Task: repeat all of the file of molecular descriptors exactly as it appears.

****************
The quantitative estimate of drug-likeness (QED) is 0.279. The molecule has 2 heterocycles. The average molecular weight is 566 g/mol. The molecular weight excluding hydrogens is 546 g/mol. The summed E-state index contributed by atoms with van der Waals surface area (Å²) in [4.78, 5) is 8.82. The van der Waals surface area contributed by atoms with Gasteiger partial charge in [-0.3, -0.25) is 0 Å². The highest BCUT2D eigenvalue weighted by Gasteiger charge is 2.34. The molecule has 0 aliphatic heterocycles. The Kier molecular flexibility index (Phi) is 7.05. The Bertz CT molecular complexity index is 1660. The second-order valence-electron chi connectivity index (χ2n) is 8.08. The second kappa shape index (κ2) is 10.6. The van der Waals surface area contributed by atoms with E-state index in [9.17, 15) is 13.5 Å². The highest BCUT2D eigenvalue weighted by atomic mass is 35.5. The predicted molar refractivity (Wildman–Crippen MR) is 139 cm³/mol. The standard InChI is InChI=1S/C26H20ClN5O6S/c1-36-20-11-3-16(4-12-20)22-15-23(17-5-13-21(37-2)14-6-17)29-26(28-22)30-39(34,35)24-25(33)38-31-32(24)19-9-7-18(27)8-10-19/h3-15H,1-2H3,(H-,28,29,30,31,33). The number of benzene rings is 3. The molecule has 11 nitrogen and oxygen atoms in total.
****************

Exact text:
The quantitative estimate of drug-likeness (QED) is 0.279. The molecule has 2 heterocycles. The average molecular weight is 566 g/mol. The molecular weight excluding hydrogens is 546 g/mol. The summed E-state index contributed by atoms with van der Waals surface area (Å²) in [4.78, 5) is 8.82. The van der Waals surface area contributed by atoms with Gasteiger partial charge in [-0.3, -0.25) is 0 Å². The highest BCUT2D eigenvalue weighted by Gasteiger charge is 2.34. The molecule has 0 aliphatic heterocycles. The Kier molecular flexibility index (Phi) is 7.05. The Bertz CT molecular complexity index is 1660. The second-order valence-electron chi connectivity index (χ2n) is 8.08. The second kappa shape index (κ2) is 10.6. The van der Waals surface area contributed by atoms with E-state index in [9.17, 15) is 13.5 Å². The highest BCUT2D eigenvalue weighted by atomic mass is 35.5. The predicted molar refractivity (Wildman–Crippen MR) is 139 cm³/mol. The standard InChI is InChI=1S/C26H20ClN5O6S/c1-36-20-11-3-16(4-12-20)22-15-23(17-5-13-21(37-2)14-6-17)29-26(28-22)30-39(34,35)24-25(33)38-31-32(24)19-9-7-18(27)8-10-19/h3-15H,1-2H3,(H-,28,29,30,31,33). The number of benzene rings is 3. The molecule has 11 nitrogen and oxygen atoms in total.